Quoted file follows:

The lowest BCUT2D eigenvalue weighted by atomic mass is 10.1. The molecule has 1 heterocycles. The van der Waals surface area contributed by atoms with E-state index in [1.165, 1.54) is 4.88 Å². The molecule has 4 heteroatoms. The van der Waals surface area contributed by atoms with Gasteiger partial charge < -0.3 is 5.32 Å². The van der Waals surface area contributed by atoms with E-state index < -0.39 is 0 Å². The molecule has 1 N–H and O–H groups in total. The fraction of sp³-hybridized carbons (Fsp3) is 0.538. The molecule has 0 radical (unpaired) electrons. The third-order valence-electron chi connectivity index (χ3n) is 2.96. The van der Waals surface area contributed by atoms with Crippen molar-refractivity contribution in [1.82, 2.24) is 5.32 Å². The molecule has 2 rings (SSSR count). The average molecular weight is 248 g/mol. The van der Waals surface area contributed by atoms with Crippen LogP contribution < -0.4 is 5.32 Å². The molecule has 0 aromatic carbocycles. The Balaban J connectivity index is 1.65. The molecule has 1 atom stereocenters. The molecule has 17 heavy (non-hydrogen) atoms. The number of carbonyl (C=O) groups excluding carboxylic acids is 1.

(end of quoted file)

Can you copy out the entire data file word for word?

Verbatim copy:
The lowest BCUT2D eigenvalue weighted by atomic mass is 10.1. The molecule has 1 heterocycles. The van der Waals surface area contributed by atoms with E-state index in [1.165, 1.54) is 4.88 Å². The molecule has 4 heteroatoms. The van der Waals surface area contributed by atoms with Gasteiger partial charge < -0.3 is 5.32 Å². The van der Waals surface area contributed by atoms with E-state index < -0.39 is 0 Å². The molecule has 1 N–H and O–H groups in total. The fraction of sp³-hybridized carbons (Fsp3) is 0.538. The molecule has 0 radical (unpaired) electrons. The third-order valence-electron chi connectivity index (χ3n) is 2.96. The van der Waals surface area contributed by atoms with Crippen molar-refractivity contribution in [1.82, 2.24) is 5.32 Å². The molecule has 2 rings (SSSR count). The average molecular weight is 248 g/mol. The van der Waals surface area contributed by atoms with Crippen LogP contribution < -0.4 is 5.32 Å². The molecule has 0 aromatic carbocycles. The Balaban J connectivity index is 1.65. The molecule has 1 atom stereocenters. The molecule has 17 heavy (non-hydrogen) atoms. The number of carbonyl (C=O) groups excluding carboxylic acids is 1.